Documentary - Completed 2018

Threatened by the violent aftermath of Kenya’s 2017 elections, a fledgling Aikido sensei ponders whether his martial art can heal old wounds.

& Awards

Oaxaca FilmFest 2018
Official Selection
Sheffield Doc/Fest 2019
Market Selection
Pan African Film Festival 2019
Official Selection
Sedona International Film Festival 2019
Official Selection
National Geographic Short Film Showcase 2019
Official Selection
    • Year of production
    • 2018
    • Genres
    • Documentary, Martial arts, Art - Culture
    • Countries
    • USA
    • Languages
    • Duration
    • 12 mn
    • Director(s)
    • David HUTCHINSON
    • Producer(s)
    • David HUTCHINSON, Marli TAGUE
    • Synopsis
    • The Gospel of Combat follows Benedict “Sensei Ben” Kiyaga, a passionately eloquent yet endearingly self-conscious apostle of the martial arts, as he ekes a living from a handful of private classes. Along the way, Sensei Ben reflects on the application of martial art as spiritual practice, and shares how it helped him make sense of his multicultural identity amid extended tribal conflict.

      As Sensei Ben navigates the practical challenges of providing for his family, his personal journey is overshadowed by turmoil surrounding the 2017 presidential elections in Kenya. When the incumbent Uhuru Kenyatta beats his challenger Raila Odinga, neighborhoods across Nairobi burst into protest, and the Kenyan Supreme Court declares the election results invalid. As protestors burn homes and clash with riot police, Ben observes that Aikido’s philosophy of nonviolent combat becomes increasingly poignant. Aikido seeks to understand the opponent; its techniques are designed as measured responses to aggressive energy. An Aikidoka will not initiate a confrontation; rather, he/she will receive the energy of the opponent's attack and redirect it, applying this energy to subdue without harming.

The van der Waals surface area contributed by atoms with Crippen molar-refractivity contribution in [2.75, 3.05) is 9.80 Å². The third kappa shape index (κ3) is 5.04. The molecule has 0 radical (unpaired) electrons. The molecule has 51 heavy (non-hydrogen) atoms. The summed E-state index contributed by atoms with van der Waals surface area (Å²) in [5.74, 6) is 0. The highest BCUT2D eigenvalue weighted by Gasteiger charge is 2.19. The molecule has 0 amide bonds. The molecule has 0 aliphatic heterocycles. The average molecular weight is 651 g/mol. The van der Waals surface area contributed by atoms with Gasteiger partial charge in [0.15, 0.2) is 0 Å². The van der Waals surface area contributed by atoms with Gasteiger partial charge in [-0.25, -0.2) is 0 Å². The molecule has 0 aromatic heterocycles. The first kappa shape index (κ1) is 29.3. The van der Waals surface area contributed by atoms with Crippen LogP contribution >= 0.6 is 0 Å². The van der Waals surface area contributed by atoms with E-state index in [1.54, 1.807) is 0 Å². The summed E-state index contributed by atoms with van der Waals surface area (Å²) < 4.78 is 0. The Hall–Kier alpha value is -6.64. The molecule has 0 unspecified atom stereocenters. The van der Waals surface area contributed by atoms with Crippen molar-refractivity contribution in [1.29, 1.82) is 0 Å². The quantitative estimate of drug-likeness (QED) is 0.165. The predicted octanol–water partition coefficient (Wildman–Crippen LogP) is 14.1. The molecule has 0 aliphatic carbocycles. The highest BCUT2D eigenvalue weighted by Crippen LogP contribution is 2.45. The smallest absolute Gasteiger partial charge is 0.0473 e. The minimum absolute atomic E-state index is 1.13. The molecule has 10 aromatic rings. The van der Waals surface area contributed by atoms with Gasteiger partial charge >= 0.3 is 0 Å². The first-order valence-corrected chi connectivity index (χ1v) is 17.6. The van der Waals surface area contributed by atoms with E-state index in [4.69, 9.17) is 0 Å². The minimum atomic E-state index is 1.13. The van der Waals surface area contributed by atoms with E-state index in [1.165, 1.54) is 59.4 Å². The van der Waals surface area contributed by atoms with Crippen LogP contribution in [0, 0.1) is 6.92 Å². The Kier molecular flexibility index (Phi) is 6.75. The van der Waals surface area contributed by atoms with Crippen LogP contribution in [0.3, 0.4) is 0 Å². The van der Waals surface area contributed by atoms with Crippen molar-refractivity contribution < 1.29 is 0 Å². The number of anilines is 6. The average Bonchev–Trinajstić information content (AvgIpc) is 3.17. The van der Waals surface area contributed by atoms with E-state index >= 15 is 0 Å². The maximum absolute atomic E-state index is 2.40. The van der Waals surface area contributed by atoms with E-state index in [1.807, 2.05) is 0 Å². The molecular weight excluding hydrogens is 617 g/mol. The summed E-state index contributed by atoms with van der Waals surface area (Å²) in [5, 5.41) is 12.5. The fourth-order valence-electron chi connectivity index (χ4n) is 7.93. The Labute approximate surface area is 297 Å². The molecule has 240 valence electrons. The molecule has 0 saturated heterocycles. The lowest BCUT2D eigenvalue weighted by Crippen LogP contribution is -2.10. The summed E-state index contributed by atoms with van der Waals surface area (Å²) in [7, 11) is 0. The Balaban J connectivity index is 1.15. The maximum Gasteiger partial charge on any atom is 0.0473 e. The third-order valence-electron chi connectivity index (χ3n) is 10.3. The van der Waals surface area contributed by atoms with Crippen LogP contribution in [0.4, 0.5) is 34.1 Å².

“You have to understand what it’s like to be on the other side,” Sensei Ben said. “You’re in a combat scenario. Whatever the person brings in, it won’t make so much difference. You’re going to subdue it by accepting him as he comes to you.” Aikido offers much more than a fighting style: it outlines a path toward peace both within oneself and with one’s neighbors.